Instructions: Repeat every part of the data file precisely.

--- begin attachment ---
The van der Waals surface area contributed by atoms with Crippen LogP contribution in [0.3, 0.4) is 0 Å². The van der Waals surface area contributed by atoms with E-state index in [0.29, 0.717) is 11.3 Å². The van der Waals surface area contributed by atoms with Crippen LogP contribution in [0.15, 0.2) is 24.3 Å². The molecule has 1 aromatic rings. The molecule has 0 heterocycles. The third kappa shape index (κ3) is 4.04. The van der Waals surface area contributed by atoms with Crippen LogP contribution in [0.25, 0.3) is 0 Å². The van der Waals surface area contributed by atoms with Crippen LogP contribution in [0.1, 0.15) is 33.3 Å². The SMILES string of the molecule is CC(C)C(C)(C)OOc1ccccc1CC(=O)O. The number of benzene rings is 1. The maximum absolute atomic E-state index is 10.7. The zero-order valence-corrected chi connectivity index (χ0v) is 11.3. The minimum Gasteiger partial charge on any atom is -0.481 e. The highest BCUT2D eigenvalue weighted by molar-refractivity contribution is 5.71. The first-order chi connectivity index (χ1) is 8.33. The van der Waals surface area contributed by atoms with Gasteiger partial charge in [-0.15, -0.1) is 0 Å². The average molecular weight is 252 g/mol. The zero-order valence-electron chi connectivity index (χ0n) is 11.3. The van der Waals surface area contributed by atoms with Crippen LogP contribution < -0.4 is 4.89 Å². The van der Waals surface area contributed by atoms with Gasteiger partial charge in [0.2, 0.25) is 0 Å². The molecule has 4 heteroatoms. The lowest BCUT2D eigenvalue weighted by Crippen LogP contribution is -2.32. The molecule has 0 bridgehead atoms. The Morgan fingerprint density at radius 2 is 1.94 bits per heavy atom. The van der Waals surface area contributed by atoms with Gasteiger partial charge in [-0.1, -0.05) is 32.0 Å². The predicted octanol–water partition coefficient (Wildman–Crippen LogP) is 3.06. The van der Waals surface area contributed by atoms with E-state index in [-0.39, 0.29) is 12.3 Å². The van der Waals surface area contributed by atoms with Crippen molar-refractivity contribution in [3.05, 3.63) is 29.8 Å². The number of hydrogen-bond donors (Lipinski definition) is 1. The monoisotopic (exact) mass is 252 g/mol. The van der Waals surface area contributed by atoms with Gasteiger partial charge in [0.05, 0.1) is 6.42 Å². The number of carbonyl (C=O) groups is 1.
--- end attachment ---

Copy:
The van der Waals surface area contributed by atoms with Crippen LogP contribution in [0.3, 0.4) is 0 Å². The van der Waals surface area contributed by atoms with E-state index in [0.29, 0.717) is 11.3 Å². The van der Waals surface area contributed by atoms with Crippen LogP contribution in [0.15, 0.2) is 24.3 Å². The molecule has 1 aromatic rings. The molecule has 0 heterocycles. The third kappa shape index (κ3) is 4.04. The van der Waals surface area contributed by atoms with Crippen LogP contribution in [0.25, 0.3) is 0 Å². The van der Waals surface area contributed by atoms with Crippen LogP contribution in [0.1, 0.15) is 33.3 Å². The SMILES string of the molecule is CC(C)C(C)(C)OOc1ccccc1CC(=O)O. The number of benzene rings is 1. The maximum absolute atomic E-state index is 10.7. The zero-order valence-corrected chi connectivity index (χ0v) is 11.3. The minimum Gasteiger partial charge on any atom is -0.481 e. The highest BCUT2D eigenvalue weighted by molar-refractivity contribution is 5.71. The first-order chi connectivity index (χ1) is 8.33. The van der Waals surface area contributed by atoms with Gasteiger partial charge in [-0.15, -0.1) is 0 Å². The average molecular weight is 252 g/mol. The zero-order valence-electron chi connectivity index (χ0n) is 11.3. The van der Waals surface area contributed by atoms with Crippen LogP contribution < -0.4 is 4.89 Å². The van der Waals surface area contributed by atoms with Gasteiger partial charge in [0.2, 0.25) is 0 Å². The molecule has 4 heteroatoms. The lowest BCUT2D eigenvalue weighted by Crippen LogP contribution is -2.32. The molecule has 0 bridgehead atoms. The Morgan fingerprint density at radius 2 is 1.94 bits per heavy atom. The van der Waals surface area contributed by atoms with Gasteiger partial charge in [-0.1, -0.05) is 32.0 Å². The predicted octanol–water partition coefficient (Wildman–Crippen LogP) is 3.06. The van der Waals surface area contributed by atoms with E-state index in [-0.39, 0.29) is 12.3 Å². The van der Waals surface area contributed by atoms with Crippen molar-refractivity contribution in [3.05, 3.63) is 29.8 Å². The number of hydrogen-bond donors (Lipinski definition) is 1. The monoisotopic (exact) mass is 252 g/mol. The van der Waals surface area contributed by atoms with Gasteiger partial charge in [0.05, 0.1) is 6.42 Å². The number of carbonyl (C=O) groups is 1.